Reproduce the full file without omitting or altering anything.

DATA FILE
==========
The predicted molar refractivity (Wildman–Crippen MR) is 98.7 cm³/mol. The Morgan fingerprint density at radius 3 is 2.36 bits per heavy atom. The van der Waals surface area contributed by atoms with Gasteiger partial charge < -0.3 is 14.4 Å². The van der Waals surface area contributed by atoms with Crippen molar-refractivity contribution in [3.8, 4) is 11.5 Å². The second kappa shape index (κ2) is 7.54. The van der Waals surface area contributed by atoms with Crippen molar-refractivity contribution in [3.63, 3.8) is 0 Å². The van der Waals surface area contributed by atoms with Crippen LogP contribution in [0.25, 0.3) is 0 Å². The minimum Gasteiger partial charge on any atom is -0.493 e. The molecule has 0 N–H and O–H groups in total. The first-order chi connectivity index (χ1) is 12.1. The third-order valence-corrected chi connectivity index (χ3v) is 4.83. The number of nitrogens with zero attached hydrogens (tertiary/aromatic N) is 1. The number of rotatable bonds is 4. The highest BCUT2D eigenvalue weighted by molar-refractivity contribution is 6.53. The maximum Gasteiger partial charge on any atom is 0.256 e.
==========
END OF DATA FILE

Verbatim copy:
The predicted molar refractivity (Wildman–Crippen MR) is 98.7 cm³/mol. The Morgan fingerprint density at radius 3 is 2.36 bits per heavy atom. The van der Waals surface area contributed by atoms with Gasteiger partial charge < -0.3 is 14.4 Å². The van der Waals surface area contributed by atoms with Crippen molar-refractivity contribution in [3.8, 4) is 11.5 Å². The second kappa shape index (κ2) is 7.54. The van der Waals surface area contributed by atoms with Crippen molar-refractivity contribution in [3.63, 3.8) is 0 Å². The van der Waals surface area contributed by atoms with Crippen LogP contribution in [0.25, 0.3) is 0 Å². The minimum Gasteiger partial charge on any atom is -0.493 e. The molecule has 0 N–H and O–H groups in total. The first-order chi connectivity index (χ1) is 12.1. The third-order valence-corrected chi connectivity index (χ3v) is 4.83. The number of nitrogens with zero attached hydrogens (tertiary/aromatic N) is 1. The number of rotatable bonds is 4. The highest BCUT2D eigenvalue weighted by molar-refractivity contribution is 6.53. The maximum Gasteiger partial charge on any atom is 0.256 e.